As you will know if you follow me on any form of social media, I have recently moved into my first little house. When I first announced that I was moving away from home into a property of my own I got a hell of a lot of messages – How did you afford it? How long did you have to save for?
Many people assumed I had bought my own home. Now, whilst that would have been lovely, I am not Rockefeller and so buying a property was never an option. I did think, however, that sharing my experience so far of ‘flying the nest’ might still come in handy so I thought I would share with you a bit about the process and how I am finding it so far.
First things first, as soon as I find out I had secured the job, I had some housing decisions to make (well, first things first was to crack open a bottle of wine and celebrate but you get the point). Apart from student accommodation, I had never had to look for a property before and I had always been lucky enough at University to get enough of a grant to not have to worry too much about the price. Now, however, my search was very different. I had to consider what I was going to be able to afford based on my wage, where I was going to live (made all the more challenging by the fact I don’t drive and so commuting options also had to be considered) and what I actually wanted from my new home. With the help of my lovely family, I decided on my budget and a rough location that was near to bus stops and train lines.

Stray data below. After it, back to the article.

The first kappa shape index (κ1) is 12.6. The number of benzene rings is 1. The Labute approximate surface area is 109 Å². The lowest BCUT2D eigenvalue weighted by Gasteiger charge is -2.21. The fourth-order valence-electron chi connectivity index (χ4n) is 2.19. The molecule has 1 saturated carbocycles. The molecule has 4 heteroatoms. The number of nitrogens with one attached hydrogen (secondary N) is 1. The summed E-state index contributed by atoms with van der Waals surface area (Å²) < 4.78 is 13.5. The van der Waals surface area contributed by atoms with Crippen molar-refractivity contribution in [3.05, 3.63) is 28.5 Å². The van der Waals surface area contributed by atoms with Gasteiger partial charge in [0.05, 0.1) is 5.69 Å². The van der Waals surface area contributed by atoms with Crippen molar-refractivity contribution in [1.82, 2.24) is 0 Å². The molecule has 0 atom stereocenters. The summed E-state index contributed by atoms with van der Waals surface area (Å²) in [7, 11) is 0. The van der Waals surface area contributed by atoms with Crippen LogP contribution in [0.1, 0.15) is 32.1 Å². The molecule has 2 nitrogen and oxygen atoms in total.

I was actually pleasantly surprised at what my budget could get me. Having mentally planned that I was going to be moving to London, Solihull property was far more affordable and certainly gave me more for my money. I narrowed my options down to a few different properties that I had found of various sites (the one I eventually went for I found on sparerooms.com). Some were flats for one and some were house shares. After 3 years at University I was pretty relaxed about what the living situation was going to be – as long as it was clean, affordable and in a good location and I was a happy bunny. Deep down though, I wasn’t sure about living completely alone – having people around me seemed a lot more up my street.